Global Financial Integrity


Private Investment Funds in Latin America: Money Laundering and Corruption Risks

Over the last three decades, the private investment fund sector has grown into a multi trillion-dollar global industry. In the Latin America (LatAm) region the market has seen slow but steady growth. Yet, the money laundering risks of private investment funds have received little international scrutiny or study during the same period. 

The new Global Financial Integrity report, Private Investment Funds in Latin America: Money Laundering and Corruption Risks, examines the money laundering risk factors associated with these private investment funds. It analyzes the ring of actors and facilitators involved, the methods of contact used by perpetrators and the channels utilized to move illicit money in the LatAm region. A 2021 GFI report titled Acres of Money Laundering: Why the U.S. is a Kleptocrat’s Dream found that 54 percent of real estate money laundering cases were tied to illicit funds from the LAC region.

The report specifically aims to understand the size, scale, and money laundering risks from private investment funds in the LatAm region’s five largest economies – Brazil, Chile, Argentina, Mexico, and Colombia—and to provide recommendations on how best to mitigate and address the money laundering risks to both the LatAm region and the United States.

The identified risk factors include:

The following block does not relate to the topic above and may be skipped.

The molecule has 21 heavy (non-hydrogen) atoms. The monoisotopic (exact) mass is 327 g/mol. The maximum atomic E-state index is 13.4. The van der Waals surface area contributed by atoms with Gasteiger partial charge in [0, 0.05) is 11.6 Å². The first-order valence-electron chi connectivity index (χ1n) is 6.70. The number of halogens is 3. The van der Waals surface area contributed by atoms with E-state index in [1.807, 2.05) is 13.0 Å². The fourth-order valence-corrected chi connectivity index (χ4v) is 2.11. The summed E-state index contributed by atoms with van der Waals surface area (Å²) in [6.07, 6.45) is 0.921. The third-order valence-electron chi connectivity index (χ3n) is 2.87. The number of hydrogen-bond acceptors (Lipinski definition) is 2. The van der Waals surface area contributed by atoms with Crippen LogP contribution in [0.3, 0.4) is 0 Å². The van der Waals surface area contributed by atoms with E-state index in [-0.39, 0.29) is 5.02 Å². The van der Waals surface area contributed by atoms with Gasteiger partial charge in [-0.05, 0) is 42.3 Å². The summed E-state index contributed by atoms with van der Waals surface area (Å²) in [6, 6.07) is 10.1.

• A customer base often composed of wealthy individuals, including politically exposed persons; 
  • A close relationship between fund managers and their clients (investors); 
  • The use of shell companies and trusts to manage investments; 
  • Outsourcing operations and risk management; 
  • Weak transparency around source of wealth and source of funds; and 
  • Investment structures which may include multiple accounts in different jurisdictions, including secrecy and tax havens, with funds moving through a concentration account.   

In recognition of these risks, along with other factors, GFI provides the following key recommendations:

  • The Brazilian government, which has the largest assets under management in the region, should be the first to adopt AML regulations that will address future risks when they arise. As well as regulators pay closer attention to family office architecture and undertake a risk assessment of the sector.
  • Latin American authorities should look to regulate intermediaries and enabler professions for AML/CFT due diligence as they are critical in allowing illicit money to move through the financial system within the region but also to be invested in private investment funds overseas.
  • The United States, Switzerland, the Cayman Islands, Malta, and other countries within the EU should conduct a robust money laundering risk assessment of their private investment fund sectors. 
  • Latin American law enforcement authorities involved in corruption, drug trafficking, and organized crime investigations should be provided training on the complexities of private investment funds and the manner in which they can be used to hide illicit assets.

This report is part of a larger project by GFI that analyzes financial crimes in Latin America and the Caribbean. The project’s first report, Financial Crime in Latin America and the Caribbean: Understanding Country Challenges and Designing Effective Technical Solutions covered financial crime trends throughout the hemisphere. It looked at illicit proceeds from corruption, drug trafficking, mineral trafficking, trafficking in persons, and smuggling of migrants. Continuing with this effort, this report is part of a four-section initiative to understand financial crime threats in the hemisphere. The other reports are:

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